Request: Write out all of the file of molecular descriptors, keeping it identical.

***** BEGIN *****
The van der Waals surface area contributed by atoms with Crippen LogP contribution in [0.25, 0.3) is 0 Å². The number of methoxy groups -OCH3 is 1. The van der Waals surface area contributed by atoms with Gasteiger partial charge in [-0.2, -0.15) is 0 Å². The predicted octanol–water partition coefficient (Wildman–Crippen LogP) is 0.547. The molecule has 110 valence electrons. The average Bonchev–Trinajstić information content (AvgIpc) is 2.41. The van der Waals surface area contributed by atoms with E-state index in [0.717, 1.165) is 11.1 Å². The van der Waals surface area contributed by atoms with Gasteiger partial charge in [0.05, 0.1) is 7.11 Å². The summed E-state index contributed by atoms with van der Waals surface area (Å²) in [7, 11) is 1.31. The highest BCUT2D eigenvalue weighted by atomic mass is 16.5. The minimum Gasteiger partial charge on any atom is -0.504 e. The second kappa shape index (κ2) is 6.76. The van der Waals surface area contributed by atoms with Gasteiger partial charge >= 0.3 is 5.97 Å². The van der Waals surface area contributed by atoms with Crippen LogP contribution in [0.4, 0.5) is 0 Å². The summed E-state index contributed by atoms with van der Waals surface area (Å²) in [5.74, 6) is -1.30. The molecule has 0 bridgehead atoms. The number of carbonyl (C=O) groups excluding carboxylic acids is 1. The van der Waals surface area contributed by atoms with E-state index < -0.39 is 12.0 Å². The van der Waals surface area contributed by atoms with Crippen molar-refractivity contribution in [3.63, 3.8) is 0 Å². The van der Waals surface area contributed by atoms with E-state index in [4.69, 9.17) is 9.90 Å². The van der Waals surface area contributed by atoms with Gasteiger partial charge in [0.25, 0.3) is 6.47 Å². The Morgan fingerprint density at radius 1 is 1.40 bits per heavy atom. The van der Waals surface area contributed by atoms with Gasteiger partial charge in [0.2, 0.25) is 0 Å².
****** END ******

The van der Waals surface area contributed by atoms with Crippen LogP contribution in [0.25, 0.3) is 0 Å². The number of methoxy groups -OCH3 is 1. The van der Waals surface area contributed by atoms with Gasteiger partial charge in [-0.2, -0.15) is 0 Å². The predicted octanol–water partition coefficient (Wildman–Crippen LogP) is 0.547. The molecule has 110 valence electrons. The average Bonchev–Trinajstić information content (AvgIpc) is 2.41. The van der Waals surface area contributed by atoms with E-state index in [0.717, 1.165) is 11.1 Å². The van der Waals surface area contributed by atoms with Gasteiger partial charge in [0.05, 0.1) is 7.11 Å². The summed E-state index contributed by atoms with van der Waals surface area (Å²) in [7, 11) is 1.31. The highest BCUT2D eigenvalue weighted by atomic mass is 16.5. The minimum Gasteiger partial charge on any atom is -0.504 e. The second kappa shape index (κ2) is 6.76. The van der Waals surface area contributed by atoms with Gasteiger partial charge >= 0.3 is 5.97 Å². The van der Waals surface area contributed by atoms with Crippen LogP contribution in [0.4, 0.5) is 0 Å². The summed E-state index contributed by atoms with van der Waals surface area (Å²) in [5.74, 6) is -1.30. The molecule has 0 bridgehead atoms. The number of carbonyl (C=O) groups excluding carboxylic acids is 1. The van der Waals surface area contributed by atoms with E-state index < -0.39 is 12.0 Å². The van der Waals surface area contributed by atoms with Crippen molar-refractivity contribution in [3.63, 3.8) is 0 Å². The van der Waals surface area contributed by atoms with E-state index in [4.69, 9.17) is 9.90 Å². The van der Waals surface area contributed by atoms with Gasteiger partial charge in [0.25, 0.3) is 6.47 Å². The Morgan fingerprint density at radius 1 is 1.40 bits per heavy atom. The van der Waals surface area contributed by atoms with Gasteiger partial charge in [0.2, 0.25) is 0 Å².